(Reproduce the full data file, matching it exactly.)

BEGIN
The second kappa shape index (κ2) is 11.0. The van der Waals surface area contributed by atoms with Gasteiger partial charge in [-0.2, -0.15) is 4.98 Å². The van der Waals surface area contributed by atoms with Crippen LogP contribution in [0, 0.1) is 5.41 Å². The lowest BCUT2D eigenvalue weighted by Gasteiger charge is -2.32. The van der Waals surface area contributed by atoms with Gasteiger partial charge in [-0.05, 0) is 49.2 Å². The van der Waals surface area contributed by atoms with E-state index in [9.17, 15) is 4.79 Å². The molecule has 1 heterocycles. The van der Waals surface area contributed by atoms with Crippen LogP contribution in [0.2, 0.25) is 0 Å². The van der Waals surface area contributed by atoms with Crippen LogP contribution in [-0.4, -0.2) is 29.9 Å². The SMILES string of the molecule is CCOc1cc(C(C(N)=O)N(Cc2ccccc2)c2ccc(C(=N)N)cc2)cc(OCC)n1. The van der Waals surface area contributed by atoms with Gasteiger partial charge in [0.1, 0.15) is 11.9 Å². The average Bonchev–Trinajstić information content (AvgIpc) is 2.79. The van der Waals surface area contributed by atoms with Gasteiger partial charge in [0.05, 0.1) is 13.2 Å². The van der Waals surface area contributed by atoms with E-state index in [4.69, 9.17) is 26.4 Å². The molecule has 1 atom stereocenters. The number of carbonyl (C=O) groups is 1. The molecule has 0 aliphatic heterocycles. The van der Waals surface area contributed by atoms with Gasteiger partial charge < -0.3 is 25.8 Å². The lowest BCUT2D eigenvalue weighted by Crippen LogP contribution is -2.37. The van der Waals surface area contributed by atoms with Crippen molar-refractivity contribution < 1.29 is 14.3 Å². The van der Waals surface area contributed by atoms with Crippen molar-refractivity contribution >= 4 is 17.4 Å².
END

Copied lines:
The second kappa shape index (κ2) is 11.0. The van der Waals surface area contributed by atoms with Gasteiger partial charge in [-0.2, -0.15) is 4.98 Å². The van der Waals surface area contributed by atoms with Crippen LogP contribution in [0, 0.1) is 5.41 Å². The lowest BCUT2D eigenvalue weighted by Gasteiger charge is -2.32. The van der Waals surface area contributed by atoms with Gasteiger partial charge in [-0.05, 0) is 49.2 Å². The van der Waals surface area contributed by atoms with E-state index in [9.17, 15) is 4.79 Å². The molecule has 1 heterocycles. The van der Waals surface area contributed by atoms with Crippen LogP contribution in [0.2, 0.25) is 0 Å². The van der Waals surface area contributed by atoms with Crippen LogP contribution in [-0.4, -0.2) is 29.9 Å². The SMILES string of the molecule is CCOc1cc(C(C(N)=O)N(Cc2ccccc2)c2ccc(C(=N)N)cc2)cc(OCC)n1. The van der Waals surface area contributed by atoms with Gasteiger partial charge in [0.1, 0.15) is 11.9 Å². The average Bonchev–Trinajstić information content (AvgIpc) is 2.79. The van der Waals surface area contributed by atoms with Gasteiger partial charge in [0.05, 0.1) is 13.2 Å². The van der Waals surface area contributed by atoms with E-state index in [4.69, 9.17) is 26.4 Å². The molecule has 1 atom stereocenters. The number of carbonyl (C=O) groups is 1. The molecule has 0 aliphatic heterocycles. The van der Waals surface area contributed by atoms with Gasteiger partial charge < -0.3 is 25.8 Å². The lowest BCUT2D eigenvalue weighted by Crippen LogP contribution is -2.37. The van der Waals surface area contributed by atoms with Crippen molar-refractivity contribution < 1.29 is 14.3 Å². The van der Waals surface area contributed by atoms with Crippen molar-refractivity contribution >= 4 is 17.4 Å².